Lastly, running this race made me remember how much I love road racing, especially when I am running well. While I was proud and enjoyed my track season this summer, there is something different about racing on the roads. I do not know what exactly it is, but that it is different. Maybe it is the camaraderie of everyone on the roads that is not quite the same on the track. You always see familiar faces, but also meet new people, like my roommate Parker Stinson. Or it might be the festival atmosphere that large road races emanate. Maybe it is the cold hard cash that you can get for running well. Whatever the reasons, fall is my favorite season.
I would also be amiss if did not mention my teammates. Both George and Griff ran superb races, with George cracking the top 10 in 1:01:10 for his first race over 10km, and Griff placing 12th in the middle of marathon training, running 1:01:48. Overall it was a good day for ZAP.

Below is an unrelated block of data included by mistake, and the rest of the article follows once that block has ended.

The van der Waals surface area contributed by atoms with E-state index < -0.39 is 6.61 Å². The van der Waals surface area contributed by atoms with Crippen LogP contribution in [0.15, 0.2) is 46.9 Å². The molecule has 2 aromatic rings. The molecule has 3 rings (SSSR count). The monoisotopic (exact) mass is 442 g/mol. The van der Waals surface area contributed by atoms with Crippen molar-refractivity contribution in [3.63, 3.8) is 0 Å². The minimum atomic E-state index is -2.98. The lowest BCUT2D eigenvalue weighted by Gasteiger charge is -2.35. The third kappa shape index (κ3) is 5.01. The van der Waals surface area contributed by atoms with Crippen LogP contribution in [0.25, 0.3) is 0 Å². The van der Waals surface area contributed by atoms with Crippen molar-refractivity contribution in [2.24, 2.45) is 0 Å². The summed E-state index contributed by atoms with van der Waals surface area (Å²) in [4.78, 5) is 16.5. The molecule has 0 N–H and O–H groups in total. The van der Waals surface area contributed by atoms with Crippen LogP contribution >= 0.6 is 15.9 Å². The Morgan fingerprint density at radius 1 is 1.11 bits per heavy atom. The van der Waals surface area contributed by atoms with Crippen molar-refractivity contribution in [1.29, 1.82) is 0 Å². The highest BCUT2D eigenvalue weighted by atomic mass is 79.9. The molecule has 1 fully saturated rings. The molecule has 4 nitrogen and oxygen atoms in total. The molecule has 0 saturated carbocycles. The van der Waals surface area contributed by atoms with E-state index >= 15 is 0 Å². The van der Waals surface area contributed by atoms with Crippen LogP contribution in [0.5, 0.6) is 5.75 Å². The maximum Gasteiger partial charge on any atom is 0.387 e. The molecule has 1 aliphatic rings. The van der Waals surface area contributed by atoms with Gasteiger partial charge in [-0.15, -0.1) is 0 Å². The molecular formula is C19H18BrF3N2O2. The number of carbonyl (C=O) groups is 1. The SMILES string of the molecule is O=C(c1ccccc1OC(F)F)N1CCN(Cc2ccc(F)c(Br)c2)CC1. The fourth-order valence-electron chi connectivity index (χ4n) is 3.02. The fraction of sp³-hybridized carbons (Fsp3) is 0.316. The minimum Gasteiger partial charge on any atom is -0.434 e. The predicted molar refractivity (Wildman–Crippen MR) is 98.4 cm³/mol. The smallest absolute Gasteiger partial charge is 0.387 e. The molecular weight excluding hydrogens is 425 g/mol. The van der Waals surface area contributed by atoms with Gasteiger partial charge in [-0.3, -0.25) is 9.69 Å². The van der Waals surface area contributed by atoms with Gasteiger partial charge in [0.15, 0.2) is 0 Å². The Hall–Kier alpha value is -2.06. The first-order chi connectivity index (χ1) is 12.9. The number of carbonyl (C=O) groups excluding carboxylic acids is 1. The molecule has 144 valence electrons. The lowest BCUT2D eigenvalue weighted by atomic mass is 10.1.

From here I am spending a week and a half in Colorado visiting family and running the Blue Shoe Run for Prostate Cancer. If you are in the Denver area, come to City Park on Saturday morning and run a race that supports a great cause. It will be a great event and should have a party like atmosphere. After my short trip to Colorado, I head back to New England to Providence, Rhode Island for the CVS Downtown 5km. Two weeks later I head to Minneapolis and St. Paul for the Medtronic TC 10 Mile. Having talked with many people this weekend, both fields should be loaded with many of the guys I raced this weekend. Both Sam and Ritz will be at the 5km in two weeks, and the top six from New Haven will all be at the 10 mile. I am excited to race many of these guys again, with the optimism that the results will be different.